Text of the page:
A team of Chinese scientists have developed a laser capable of seeing through walls from a kilometre away.
Once relegated to the realm of
science fiction, the significant advancement in quantum electronics may have
applications in everything from defence to autonomous driving.
Developed by a group of University of Science and Technology of China researchers, the technique is called non-line-of-sight (NLOS), according to a paper published in Proceedings of the National Academy of Sciences.
The researchers developed the method by setting up a laser emitter in a university campus room in Shanghai, and a mannequin placed in a downtown flat located roughly 1 000 meters away.
The device emits a pulsing laser
across the streets of the city and into the room with the mannequin. The pulse
of photons scatter off any walls and surfaces they encounter.
By analysing how the photons interreact with the walls, screen, and mannequin, the scientists can calculate the mannequin’s position relative to the walls and screen and draw a rough 3D image of the room and the mannequin, with a sophisticated algorithm.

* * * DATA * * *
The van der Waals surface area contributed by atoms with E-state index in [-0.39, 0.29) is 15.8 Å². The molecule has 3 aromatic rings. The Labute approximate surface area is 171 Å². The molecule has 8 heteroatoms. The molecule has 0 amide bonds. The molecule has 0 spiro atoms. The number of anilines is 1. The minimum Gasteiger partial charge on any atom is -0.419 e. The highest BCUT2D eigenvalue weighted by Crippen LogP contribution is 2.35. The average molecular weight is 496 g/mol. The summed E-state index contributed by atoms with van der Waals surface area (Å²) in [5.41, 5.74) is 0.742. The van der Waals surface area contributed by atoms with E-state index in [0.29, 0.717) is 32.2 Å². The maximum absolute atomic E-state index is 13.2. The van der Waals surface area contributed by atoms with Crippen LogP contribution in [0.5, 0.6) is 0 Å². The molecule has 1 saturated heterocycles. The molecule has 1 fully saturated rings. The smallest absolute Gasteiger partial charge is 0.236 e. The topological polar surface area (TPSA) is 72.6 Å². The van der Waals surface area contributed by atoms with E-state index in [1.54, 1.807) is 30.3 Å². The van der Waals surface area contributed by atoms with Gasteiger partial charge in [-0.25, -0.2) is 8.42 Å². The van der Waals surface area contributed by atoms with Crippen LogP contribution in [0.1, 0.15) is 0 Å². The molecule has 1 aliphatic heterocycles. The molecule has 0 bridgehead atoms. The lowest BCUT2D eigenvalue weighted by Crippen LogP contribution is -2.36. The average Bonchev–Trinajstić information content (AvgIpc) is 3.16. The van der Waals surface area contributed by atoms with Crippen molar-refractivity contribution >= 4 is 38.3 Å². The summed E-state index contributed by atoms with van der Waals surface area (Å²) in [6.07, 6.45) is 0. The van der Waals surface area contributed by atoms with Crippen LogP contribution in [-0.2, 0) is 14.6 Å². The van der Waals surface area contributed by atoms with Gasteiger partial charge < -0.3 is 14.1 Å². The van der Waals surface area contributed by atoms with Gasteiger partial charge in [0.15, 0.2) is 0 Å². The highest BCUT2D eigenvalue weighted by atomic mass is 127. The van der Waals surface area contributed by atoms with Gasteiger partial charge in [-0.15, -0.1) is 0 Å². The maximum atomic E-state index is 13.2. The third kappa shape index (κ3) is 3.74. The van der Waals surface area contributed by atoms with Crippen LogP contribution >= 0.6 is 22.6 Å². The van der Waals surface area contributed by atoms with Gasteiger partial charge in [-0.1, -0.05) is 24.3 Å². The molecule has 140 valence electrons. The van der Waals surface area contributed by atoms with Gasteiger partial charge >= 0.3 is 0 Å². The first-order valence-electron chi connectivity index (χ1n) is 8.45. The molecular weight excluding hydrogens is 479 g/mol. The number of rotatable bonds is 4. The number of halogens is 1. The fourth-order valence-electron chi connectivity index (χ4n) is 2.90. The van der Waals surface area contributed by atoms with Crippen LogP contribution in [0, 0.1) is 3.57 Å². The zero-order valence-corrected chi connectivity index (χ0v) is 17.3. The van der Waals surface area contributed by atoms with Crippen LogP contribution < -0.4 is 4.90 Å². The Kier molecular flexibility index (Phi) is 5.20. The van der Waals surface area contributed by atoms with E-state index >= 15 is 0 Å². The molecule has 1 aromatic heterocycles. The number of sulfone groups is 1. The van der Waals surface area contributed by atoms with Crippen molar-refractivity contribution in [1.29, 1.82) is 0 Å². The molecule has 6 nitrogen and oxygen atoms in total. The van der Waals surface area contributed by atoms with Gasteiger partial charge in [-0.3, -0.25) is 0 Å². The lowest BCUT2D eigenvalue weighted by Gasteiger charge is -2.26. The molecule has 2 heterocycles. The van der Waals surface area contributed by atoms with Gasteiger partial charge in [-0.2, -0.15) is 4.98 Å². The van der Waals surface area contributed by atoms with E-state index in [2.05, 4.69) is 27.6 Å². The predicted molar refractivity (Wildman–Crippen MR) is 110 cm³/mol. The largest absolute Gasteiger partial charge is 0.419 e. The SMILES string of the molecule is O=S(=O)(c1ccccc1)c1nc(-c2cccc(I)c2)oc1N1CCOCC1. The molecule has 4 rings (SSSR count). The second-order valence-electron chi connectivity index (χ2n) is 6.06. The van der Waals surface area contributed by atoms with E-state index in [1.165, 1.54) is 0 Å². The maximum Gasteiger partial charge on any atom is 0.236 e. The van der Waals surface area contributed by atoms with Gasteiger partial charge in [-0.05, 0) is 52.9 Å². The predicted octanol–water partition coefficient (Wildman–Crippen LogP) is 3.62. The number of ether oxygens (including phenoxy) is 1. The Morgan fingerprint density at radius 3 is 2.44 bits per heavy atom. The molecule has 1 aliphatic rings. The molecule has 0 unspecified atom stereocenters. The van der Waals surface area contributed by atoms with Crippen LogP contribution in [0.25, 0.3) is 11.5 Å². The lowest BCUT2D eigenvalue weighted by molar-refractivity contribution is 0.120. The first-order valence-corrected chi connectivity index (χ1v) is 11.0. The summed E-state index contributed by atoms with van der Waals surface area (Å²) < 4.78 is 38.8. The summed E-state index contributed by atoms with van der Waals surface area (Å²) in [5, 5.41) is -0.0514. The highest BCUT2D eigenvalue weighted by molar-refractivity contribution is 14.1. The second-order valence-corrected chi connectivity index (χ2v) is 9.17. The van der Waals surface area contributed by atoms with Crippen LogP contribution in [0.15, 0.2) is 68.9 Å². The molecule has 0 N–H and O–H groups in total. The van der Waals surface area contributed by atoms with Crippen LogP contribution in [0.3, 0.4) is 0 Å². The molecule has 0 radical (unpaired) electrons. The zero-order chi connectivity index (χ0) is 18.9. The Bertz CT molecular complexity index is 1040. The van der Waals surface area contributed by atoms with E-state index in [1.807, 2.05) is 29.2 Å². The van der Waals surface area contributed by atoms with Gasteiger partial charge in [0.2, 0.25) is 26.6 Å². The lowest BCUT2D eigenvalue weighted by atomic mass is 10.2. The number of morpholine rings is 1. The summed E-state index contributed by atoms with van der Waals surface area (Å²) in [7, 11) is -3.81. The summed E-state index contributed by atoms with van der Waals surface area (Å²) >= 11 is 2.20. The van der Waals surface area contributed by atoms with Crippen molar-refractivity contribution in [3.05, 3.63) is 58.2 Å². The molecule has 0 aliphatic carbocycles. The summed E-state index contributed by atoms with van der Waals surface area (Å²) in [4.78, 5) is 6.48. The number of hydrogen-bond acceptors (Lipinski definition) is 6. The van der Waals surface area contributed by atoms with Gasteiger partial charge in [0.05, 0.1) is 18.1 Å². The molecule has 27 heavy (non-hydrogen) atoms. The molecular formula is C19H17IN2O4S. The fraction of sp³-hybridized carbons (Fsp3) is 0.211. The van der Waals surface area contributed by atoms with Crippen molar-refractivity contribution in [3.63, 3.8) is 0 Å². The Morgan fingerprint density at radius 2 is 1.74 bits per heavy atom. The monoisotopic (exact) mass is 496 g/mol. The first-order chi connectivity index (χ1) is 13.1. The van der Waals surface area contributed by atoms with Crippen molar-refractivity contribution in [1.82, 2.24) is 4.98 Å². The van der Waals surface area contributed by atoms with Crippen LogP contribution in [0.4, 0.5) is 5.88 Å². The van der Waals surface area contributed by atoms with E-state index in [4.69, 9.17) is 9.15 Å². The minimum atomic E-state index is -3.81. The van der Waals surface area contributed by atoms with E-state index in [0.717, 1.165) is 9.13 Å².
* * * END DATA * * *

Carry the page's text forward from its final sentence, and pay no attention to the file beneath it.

The scientists point out that
interpreting the position of the mannequin is possible because the speed of
light is always a constant 299 792 458 meters per second.
To overcome the obvious puzzle distance presented, the laser system was designed with multiple lenses which prevented stray light from interfering with its long journey from the campus room to the downtown flatlet.
The algorithm designed to create
a visual representation of the environment was developed with long-range
The paper explains that NLOS has a “range three orders of magnitudes longer” than any existing technology which opens it up to real-world scenarios.
Wu Cheng, a co-author of the research paper, told the media that NLOS may be useful in the continuing effort to make safe autonomous driving.
He said road surface and other
rough or sub-optimal surfaces in a street environment would be sufficient to
reflect the light needed for an image to be created, but the development team
would have to overcome the dynamic movement of the self-driving car.
Wu also said NLOS could help law enforcement officials locate hostages or strategic targets with greater efficiency.